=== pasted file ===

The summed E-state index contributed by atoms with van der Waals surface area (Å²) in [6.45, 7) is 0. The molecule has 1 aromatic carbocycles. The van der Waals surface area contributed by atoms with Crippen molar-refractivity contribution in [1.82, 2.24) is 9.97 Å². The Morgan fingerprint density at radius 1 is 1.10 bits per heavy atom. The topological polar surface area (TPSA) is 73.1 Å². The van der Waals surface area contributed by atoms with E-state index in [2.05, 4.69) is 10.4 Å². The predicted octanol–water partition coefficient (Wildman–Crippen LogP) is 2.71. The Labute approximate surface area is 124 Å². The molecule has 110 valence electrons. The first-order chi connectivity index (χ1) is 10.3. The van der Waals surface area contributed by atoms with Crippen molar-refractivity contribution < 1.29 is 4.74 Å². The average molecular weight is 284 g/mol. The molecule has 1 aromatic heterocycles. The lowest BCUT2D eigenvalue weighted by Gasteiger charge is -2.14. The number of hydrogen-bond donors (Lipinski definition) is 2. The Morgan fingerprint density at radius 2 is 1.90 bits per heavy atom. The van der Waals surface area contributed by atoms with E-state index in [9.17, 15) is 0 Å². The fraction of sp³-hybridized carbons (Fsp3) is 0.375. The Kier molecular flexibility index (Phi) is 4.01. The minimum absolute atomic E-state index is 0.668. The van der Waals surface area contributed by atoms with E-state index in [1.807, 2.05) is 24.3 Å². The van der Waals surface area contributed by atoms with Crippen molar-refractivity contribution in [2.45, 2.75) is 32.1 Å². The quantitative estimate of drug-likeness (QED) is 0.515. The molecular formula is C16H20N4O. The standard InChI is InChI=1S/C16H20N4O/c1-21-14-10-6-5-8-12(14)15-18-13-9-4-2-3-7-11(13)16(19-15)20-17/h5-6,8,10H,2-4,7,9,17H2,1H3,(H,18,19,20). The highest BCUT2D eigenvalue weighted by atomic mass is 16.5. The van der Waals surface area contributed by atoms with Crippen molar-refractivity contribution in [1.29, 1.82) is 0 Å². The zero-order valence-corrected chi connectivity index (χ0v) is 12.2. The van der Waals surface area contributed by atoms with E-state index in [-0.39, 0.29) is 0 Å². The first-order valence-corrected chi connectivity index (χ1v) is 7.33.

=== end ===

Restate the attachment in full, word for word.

The summed E-state index contributed by atoms with van der Waals surface area (Å²) in [6.45, 7) is 0. The molecule has 1 aromatic carbocycles. The van der Waals surface area contributed by atoms with Crippen molar-refractivity contribution in [1.82, 2.24) is 9.97 Å². The Morgan fingerprint density at radius 1 is 1.10 bits per heavy atom. The topological polar surface area (TPSA) is 73.1 Å². The van der Waals surface area contributed by atoms with E-state index in [2.05, 4.69) is 10.4 Å². The predicted octanol–water partition coefficient (Wildman–Crippen LogP) is 2.71. The Labute approximate surface area is 124 Å². The molecule has 110 valence electrons. The first-order chi connectivity index (χ1) is 10.3. The van der Waals surface area contributed by atoms with Crippen molar-refractivity contribution < 1.29 is 4.74 Å². The average molecular weight is 284 g/mol. The molecule has 1 aromatic heterocycles. The lowest BCUT2D eigenvalue weighted by Gasteiger charge is -2.14. The number of hydrogen-bond donors (Lipinski definition) is 2. The Morgan fingerprint density at radius 2 is 1.90 bits per heavy atom. The van der Waals surface area contributed by atoms with E-state index in [9.17, 15) is 0 Å². The fraction of sp³-hybridized carbons (Fsp3) is 0.375. The Kier molecular flexibility index (Phi) is 4.01. The minimum absolute atomic E-state index is 0.668. The van der Waals surface area contributed by atoms with E-state index in [1.807, 2.05) is 24.3 Å². The van der Waals surface area contributed by atoms with Crippen molar-refractivity contribution in [2.45, 2.75) is 32.1 Å². The quantitative estimate of drug-likeness (QED) is 0.515. The molecular formula is C16H20N4O. The standard InChI is InChI=1S/C16H20N4O/c1-21-14-10-6-5-8-12(14)15-18-13-9-4-2-3-7-11(13)16(19-15)20-17/h5-6,8,10H,2-4,7,9,17H2,1H3,(H,18,19,20). The highest BCUT2D eigenvalue weighted by atomic mass is 16.5. The van der Waals surface area contributed by atoms with Crippen molar-refractivity contribution in [1.29, 1.82) is 0 Å². The zero-order valence-corrected chi connectivity index (χ0v) is 12.2. The van der Waals surface area contributed by atoms with E-state index in [-0.39, 0.29) is 0 Å². The first-order valence-corrected chi connectivity index (χ1v) is 7.33.